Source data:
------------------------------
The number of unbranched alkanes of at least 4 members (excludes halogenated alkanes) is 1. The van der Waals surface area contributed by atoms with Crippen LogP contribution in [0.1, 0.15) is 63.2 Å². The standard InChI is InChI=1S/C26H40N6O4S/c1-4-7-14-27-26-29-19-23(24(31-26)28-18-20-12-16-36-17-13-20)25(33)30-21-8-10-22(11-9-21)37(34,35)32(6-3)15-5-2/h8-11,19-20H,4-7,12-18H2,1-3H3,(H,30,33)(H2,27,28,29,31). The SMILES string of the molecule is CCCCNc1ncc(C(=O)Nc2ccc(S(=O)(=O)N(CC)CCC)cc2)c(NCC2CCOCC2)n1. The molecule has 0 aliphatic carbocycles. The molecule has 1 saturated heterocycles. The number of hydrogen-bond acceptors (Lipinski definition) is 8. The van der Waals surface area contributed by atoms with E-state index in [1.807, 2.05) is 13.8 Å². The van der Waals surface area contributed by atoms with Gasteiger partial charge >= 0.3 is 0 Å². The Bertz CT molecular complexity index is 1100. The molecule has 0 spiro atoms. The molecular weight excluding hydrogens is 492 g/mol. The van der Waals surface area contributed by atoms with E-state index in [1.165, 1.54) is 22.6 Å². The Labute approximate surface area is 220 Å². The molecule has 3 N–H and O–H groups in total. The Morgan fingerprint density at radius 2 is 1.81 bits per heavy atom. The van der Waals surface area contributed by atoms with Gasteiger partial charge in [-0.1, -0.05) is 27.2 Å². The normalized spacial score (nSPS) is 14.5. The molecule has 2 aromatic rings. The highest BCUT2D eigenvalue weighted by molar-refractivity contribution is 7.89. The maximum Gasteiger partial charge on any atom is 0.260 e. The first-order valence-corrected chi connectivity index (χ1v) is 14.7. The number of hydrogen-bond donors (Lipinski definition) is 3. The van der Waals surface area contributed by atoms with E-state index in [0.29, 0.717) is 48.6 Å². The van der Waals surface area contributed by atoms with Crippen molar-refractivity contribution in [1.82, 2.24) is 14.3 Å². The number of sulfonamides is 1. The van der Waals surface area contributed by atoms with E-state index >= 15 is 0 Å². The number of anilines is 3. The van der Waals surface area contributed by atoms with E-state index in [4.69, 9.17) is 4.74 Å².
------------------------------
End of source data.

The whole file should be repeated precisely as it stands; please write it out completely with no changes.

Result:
The number of unbranched alkanes of at least 4 members (excludes halogenated alkanes) is 1. The van der Waals surface area contributed by atoms with Crippen LogP contribution in [0.1, 0.15) is 63.2 Å². The standard InChI is InChI=1S/C26H40N6O4S/c1-4-7-14-27-26-29-19-23(24(31-26)28-18-20-12-16-36-17-13-20)25(33)30-21-8-10-22(11-9-21)37(34,35)32(6-3)15-5-2/h8-11,19-20H,4-7,12-18H2,1-3H3,(H,30,33)(H2,27,28,29,31). The SMILES string of the molecule is CCCCNc1ncc(C(=O)Nc2ccc(S(=O)(=O)N(CC)CCC)cc2)c(NCC2CCOCC2)n1. The molecule has 0 aliphatic carbocycles. The molecule has 1 saturated heterocycles. The number of hydrogen-bond acceptors (Lipinski definition) is 8. The van der Waals surface area contributed by atoms with E-state index in [1.807, 2.05) is 13.8 Å². The van der Waals surface area contributed by atoms with Gasteiger partial charge >= 0.3 is 0 Å². The Bertz CT molecular complexity index is 1100. The molecule has 0 spiro atoms. The molecular weight excluding hydrogens is 492 g/mol. The van der Waals surface area contributed by atoms with E-state index in [1.165, 1.54) is 22.6 Å². The Labute approximate surface area is 220 Å². The molecule has 3 N–H and O–H groups in total. The Morgan fingerprint density at radius 2 is 1.81 bits per heavy atom. The van der Waals surface area contributed by atoms with Gasteiger partial charge in [-0.1, -0.05) is 27.2 Å². The normalized spacial score (nSPS) is 14.5. The molecule has 2 aromatic rings. The highest BCUT2D eigenvalue weighted by molar-refractivity contribution is 7.89. The maximum Gasteiger partial charge on any atom is 0.260 e. The first-order valence-corrected chi connectivity index (χ1v) is 14.7. The number of hydrogen-bond donors (Lipinski definition) is 3. The van der Waals surface area contributed by atoms with E-state index in [0.29, 0.717) is 48.6 Å². The van der Waals surface area contributed by atoms with Crippen molar-refractivity contribution in [1.82, 2.24) is 14.3 Å². The number of sulfonamides is 1. The van der Waals surface area contributed by atoms with E-state index >= 15 is 0 Å². The number of anilines is 3. The van der Waals surface area contributed by atoms with E-state index in [4.69, 9.17) is 4.74 Å².